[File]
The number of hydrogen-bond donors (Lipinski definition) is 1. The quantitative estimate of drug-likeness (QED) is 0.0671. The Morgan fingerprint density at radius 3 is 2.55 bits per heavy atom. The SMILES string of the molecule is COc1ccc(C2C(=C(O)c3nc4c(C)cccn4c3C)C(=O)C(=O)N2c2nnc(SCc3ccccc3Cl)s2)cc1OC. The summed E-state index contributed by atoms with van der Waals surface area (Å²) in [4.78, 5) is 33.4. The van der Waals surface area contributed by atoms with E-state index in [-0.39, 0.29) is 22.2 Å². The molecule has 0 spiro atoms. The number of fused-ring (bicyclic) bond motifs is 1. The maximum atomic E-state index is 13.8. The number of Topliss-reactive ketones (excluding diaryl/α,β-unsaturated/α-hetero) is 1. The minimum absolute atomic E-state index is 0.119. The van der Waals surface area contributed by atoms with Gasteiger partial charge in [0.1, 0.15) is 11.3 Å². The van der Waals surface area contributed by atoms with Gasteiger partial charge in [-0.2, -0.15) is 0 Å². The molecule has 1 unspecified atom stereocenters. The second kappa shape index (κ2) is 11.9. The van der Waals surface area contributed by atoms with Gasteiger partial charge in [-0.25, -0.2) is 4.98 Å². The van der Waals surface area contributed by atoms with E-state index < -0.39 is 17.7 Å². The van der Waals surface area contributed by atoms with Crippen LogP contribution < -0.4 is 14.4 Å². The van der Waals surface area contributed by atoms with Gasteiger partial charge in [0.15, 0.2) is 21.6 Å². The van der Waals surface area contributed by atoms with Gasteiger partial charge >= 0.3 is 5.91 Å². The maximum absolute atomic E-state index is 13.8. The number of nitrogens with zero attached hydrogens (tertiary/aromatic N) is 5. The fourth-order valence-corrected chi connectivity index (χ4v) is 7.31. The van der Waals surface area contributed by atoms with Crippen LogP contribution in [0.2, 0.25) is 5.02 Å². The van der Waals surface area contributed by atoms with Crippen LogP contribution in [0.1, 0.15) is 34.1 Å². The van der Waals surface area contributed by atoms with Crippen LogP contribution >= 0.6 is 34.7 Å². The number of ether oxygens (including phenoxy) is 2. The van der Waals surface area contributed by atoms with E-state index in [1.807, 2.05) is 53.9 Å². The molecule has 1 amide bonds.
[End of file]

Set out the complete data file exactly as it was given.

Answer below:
The number of hydrogen-bond donors (Lipinski definition) is 1. The quantitative estimate of drug-likeness (QED) is 0.0671. The Morgan fingerprint density at radius 3 is 2.55 bits per heavy atom. The SMILES string of the molecule is COc1ccc(C2C(=C(O)c3nc4c(C)cccn4c3C)C(=O)C(=O)N2c2nnc(SCc3ccccc3Cl)s2)cc1OC. The summed E-state index contributed by atoms with van der Waals surface area (Å²) in [4.78, 5) is 33.4. The van der Waals surface area contributed by atoms with E-state index in [-0.39, 0.29) is 22.2 Å². The molecule has 0 spiro atoms. The number of fused-ring (bicyclic) bond motifs is 1. The maximum atomic E-state index is 13.8. The number of Topliss-reactive ketones (excluding diaryl/α,β-unsaturated/α-hetero) is 1. The minimum absolute atomic E-state index is 0.119. The van der Waals surface area contributed by atoms with Gasteiger partial charge in [0.1, 0.15) is 11.3 Å². The van der Waals surface area contributed by atoms with Gasteiger partial charge in [-0.2, -0.15) is 0 Å². The molecule has 1 unspecified atom stereocenters. The second kappa shape index (κ2) is 11.9. The van der Waals surface area contributed by atoms with Gasteiger partial charge in [-0.25, -0.2) is 4.98 Å². The van der Waals surface area contributed by atoms with E-state index < -0.39 is 17.7 Å². The van der Waals surface area contributed by atoms with Crippen LogP contribution < -0.4 is 14.4 Å². The van der Waals surface area contributed by atoms with Gasteiger partial charge in [0.15, 0.2) is 21.6 Å². The van der Waals surface area contributed by atoms with Gasteiger partial charge >= 0.3 is 5.91 Å². The maximum absolute atomic E-state index is 13.8. The number of nitrogens with zero attached hydrogens (tertiary/aromatic N) is 5. The fourth-order valence-corrected chi connectivity index (χ4v) is 7.31. The van der Waals surface area contributed by atoms with Crippen LogP contribution in [0.2, 0.25) is 5.02 Å². The van der Waals surface area contributed by atoms with Crippen LogP contribution in [0.1, 0.15) is 34.1 Å². The van der Waals surface area contributed by atoms with Crippen LogP contribution >= 0.6 is 34.7 Å². The number of ether oxygens (including phenoxy) is 2. The van der Waals surface area contributed by atoms with E-state index in [1.807, 2.05) is 53.9 Å². The molecule has 1 amide bonds.